SURABAYA, Indonesia -- The tigers are emaciated and the 180 pelicans packed so tightly they cannot unfurl their wings without hitting a neighbor. Last week, a giraffe died with a beachball-sized wad of plastic food wrappers in its belly.
That death has focused new attention on the scandalous conditions at Indonesia's largest zoo. Set up nearly a century ago in one the most biologically diverse corners of the planet, it once boasted the most impressive collection in Southeast Asia.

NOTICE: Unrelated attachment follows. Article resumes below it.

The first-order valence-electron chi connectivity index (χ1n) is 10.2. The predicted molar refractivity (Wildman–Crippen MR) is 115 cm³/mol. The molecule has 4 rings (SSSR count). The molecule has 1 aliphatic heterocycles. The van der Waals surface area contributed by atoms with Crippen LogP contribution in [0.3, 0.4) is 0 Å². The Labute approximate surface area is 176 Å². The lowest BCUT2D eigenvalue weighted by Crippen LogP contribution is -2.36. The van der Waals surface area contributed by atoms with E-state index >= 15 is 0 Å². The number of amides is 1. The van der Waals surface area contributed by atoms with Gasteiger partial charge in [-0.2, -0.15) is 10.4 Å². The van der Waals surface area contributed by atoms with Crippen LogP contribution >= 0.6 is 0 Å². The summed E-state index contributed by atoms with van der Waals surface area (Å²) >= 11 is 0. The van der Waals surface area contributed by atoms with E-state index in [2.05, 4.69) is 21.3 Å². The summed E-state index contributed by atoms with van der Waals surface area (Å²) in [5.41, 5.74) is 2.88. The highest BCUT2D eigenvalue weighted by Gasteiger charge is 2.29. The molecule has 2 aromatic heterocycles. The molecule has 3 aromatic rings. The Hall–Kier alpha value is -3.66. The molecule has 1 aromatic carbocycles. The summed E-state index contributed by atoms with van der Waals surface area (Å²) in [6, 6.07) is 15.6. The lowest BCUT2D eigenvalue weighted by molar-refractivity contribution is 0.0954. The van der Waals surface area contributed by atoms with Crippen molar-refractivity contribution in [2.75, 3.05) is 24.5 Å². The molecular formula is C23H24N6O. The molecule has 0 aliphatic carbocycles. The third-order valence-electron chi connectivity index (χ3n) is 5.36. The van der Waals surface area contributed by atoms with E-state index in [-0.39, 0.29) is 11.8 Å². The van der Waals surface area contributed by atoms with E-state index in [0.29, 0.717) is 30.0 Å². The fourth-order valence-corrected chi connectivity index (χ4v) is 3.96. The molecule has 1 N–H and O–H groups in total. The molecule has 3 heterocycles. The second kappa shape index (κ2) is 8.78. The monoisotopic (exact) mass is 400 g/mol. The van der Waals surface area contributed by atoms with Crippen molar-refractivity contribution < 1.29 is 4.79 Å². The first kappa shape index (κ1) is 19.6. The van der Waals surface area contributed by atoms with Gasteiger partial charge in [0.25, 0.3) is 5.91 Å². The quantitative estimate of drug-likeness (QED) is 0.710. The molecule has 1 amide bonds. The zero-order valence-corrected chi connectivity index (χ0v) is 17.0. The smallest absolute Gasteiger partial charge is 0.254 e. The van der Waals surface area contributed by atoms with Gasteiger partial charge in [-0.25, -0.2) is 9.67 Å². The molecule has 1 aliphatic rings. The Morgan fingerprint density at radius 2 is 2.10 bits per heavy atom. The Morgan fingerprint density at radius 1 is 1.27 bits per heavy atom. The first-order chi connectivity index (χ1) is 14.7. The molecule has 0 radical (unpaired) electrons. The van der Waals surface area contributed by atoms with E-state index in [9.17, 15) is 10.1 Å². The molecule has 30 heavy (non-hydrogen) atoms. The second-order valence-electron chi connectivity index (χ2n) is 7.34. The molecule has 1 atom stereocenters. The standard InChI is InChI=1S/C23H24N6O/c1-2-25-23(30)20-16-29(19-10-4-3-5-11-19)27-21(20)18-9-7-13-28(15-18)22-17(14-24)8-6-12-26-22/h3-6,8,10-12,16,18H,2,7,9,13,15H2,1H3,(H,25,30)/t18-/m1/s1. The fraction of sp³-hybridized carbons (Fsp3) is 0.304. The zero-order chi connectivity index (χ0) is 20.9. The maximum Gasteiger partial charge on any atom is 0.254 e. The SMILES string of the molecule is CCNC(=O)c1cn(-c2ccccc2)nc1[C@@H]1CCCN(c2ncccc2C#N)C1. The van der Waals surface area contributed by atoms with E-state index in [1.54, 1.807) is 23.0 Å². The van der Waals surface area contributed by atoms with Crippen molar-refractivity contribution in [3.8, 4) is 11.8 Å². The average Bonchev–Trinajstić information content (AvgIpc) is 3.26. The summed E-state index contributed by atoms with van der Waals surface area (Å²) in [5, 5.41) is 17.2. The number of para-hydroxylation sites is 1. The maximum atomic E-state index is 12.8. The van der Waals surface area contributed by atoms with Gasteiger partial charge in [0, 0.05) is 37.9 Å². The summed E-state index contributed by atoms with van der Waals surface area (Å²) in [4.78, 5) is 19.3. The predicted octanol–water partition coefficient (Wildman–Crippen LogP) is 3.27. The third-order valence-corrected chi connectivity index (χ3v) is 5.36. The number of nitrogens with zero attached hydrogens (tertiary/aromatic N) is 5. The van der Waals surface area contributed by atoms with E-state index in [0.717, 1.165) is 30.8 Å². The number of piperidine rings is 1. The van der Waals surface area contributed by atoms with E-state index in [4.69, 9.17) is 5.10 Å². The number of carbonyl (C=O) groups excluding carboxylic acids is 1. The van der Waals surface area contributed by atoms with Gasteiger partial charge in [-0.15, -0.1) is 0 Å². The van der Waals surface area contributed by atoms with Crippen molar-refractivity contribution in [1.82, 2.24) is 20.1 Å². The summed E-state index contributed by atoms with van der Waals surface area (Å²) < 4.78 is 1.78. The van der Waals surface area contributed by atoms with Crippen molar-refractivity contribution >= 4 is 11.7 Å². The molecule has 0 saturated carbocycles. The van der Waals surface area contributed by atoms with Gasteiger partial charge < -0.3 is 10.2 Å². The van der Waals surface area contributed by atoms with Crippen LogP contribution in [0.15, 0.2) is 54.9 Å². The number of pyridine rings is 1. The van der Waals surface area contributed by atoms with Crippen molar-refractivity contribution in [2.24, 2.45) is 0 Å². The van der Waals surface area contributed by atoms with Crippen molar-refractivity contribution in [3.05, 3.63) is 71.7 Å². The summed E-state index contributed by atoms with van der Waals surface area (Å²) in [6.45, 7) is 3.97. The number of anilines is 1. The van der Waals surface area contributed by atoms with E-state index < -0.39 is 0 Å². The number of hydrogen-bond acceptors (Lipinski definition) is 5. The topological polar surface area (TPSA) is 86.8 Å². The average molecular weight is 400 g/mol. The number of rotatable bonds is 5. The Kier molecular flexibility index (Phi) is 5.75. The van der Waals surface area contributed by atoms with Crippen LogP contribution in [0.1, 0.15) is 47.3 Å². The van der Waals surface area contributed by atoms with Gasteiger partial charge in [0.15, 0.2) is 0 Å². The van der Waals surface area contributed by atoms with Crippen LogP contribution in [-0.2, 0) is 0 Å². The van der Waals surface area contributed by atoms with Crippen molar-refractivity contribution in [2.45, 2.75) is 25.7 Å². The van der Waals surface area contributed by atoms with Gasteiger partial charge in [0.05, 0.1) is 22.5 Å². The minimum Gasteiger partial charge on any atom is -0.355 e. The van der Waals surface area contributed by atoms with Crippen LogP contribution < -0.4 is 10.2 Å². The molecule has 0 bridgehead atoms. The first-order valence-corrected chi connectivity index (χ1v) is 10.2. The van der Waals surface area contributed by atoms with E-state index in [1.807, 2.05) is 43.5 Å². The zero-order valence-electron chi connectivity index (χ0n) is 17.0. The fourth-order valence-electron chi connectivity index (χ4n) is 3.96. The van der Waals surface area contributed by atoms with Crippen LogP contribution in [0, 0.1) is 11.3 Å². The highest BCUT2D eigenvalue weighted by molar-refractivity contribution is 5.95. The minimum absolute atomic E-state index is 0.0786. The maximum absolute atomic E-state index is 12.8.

But today the Surabaya Zoo is a nightmare, plagued by uncontrolled breeding, a lack of funding for general animal welfare and even persistent suspicions that members of its own staff are involved in illegal wildlife trafficking.